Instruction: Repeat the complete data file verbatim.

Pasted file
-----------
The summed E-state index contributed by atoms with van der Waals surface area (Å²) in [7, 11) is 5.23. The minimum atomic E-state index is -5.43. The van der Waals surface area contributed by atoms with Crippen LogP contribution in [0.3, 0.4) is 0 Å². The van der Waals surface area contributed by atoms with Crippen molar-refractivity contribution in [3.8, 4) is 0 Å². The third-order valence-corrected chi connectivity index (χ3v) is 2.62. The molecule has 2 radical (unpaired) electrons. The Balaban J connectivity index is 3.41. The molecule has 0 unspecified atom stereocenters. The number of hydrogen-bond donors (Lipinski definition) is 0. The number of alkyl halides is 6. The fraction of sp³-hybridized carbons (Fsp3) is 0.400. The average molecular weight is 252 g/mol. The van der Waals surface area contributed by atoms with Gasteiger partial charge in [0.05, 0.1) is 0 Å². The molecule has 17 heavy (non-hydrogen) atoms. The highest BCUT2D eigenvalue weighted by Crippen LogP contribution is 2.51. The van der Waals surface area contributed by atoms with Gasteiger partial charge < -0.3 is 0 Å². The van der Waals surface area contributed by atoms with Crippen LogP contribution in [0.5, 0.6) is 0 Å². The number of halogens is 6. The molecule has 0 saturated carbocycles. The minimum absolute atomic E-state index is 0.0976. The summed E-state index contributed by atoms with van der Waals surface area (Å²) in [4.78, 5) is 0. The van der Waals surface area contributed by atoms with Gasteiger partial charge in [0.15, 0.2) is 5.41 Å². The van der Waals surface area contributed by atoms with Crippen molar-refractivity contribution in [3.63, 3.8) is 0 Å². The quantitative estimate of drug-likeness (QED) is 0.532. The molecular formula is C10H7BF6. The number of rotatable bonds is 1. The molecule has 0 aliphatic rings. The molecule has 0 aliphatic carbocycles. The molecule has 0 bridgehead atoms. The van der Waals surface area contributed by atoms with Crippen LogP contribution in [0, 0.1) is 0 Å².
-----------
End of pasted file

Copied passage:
The summed E-state index contributed by atoms with van der Waals surface area (Å²) in [7, 11) is 5.23. The minimum atomic E-state index is -5.43. The van der Waals surface area contributed by atoms with Crippen LogP contribution in [0.3, 0.4) is 0 Å². The van der Waals surface area contributed by atoms with Crippen molar-refractivity contribution in [3.8, 4) is 0 Å². The third-order valence-corrected chi connectivity index (χ3v) is 2.62. The molecule has 2 radical (unpaired) electrons. The Balaban J connectivity index is 3.41. The molecule has 0 unspecified atom stereocenters. The number of hydrogen-bond donors (Lipinski definition) is 0. The number of alkyl halides is 6. The fraction of sp³-hybridized carbons (Fsp3) is 0.400. The average molecular weight is 252 g/mol. The van der Waals surface area contributed by atoms with Gasteiger partial charge in [0.05, 0.1) is 0 Å². The molecule has 17 heavy (non-hydrogen) atoms. The highest BCUT2D eigenvalue weighted by Crippen LogP contribution is 2.51. The van der Waals surface area contributed by atoms with Gasteiger partial charge < -0.3 is 0 Å². The van der Waals surface area contributed by atoms with Crippen LogP contribution in [0.5, 0.6) is 0 Å². The number of halogens is 6. The molecule has 0 saturated carbocycles. The minimum absolute atomic E-state index is 0.0976. The summed E-state index contributed by atoms with van der Waals surface area (Å²) in [4.78, 5) is 0. The van der Waals surface area contributed by atoms with Gasteiger partial charge in [0.15, 0.2) is 5.41 Å². The van der Waals surface area contributed by atoms with Crippen molar-refractivity contribution in [3.63, 3.8) is 0 Å². The quantitative estimate of drug-likeness (QED) is 0.532. The molecular formula is C10H7BF6. The number of rotatable bonds is 1. The molecule has 0 aliphatic rings. The molecule has 0 aliphatic carbocycles. The molecule has 0 bridgehead atoms. The van der Waals surface area contributed by atoms with Crippen LogP contribution in [0, 0.1) is 0 Å².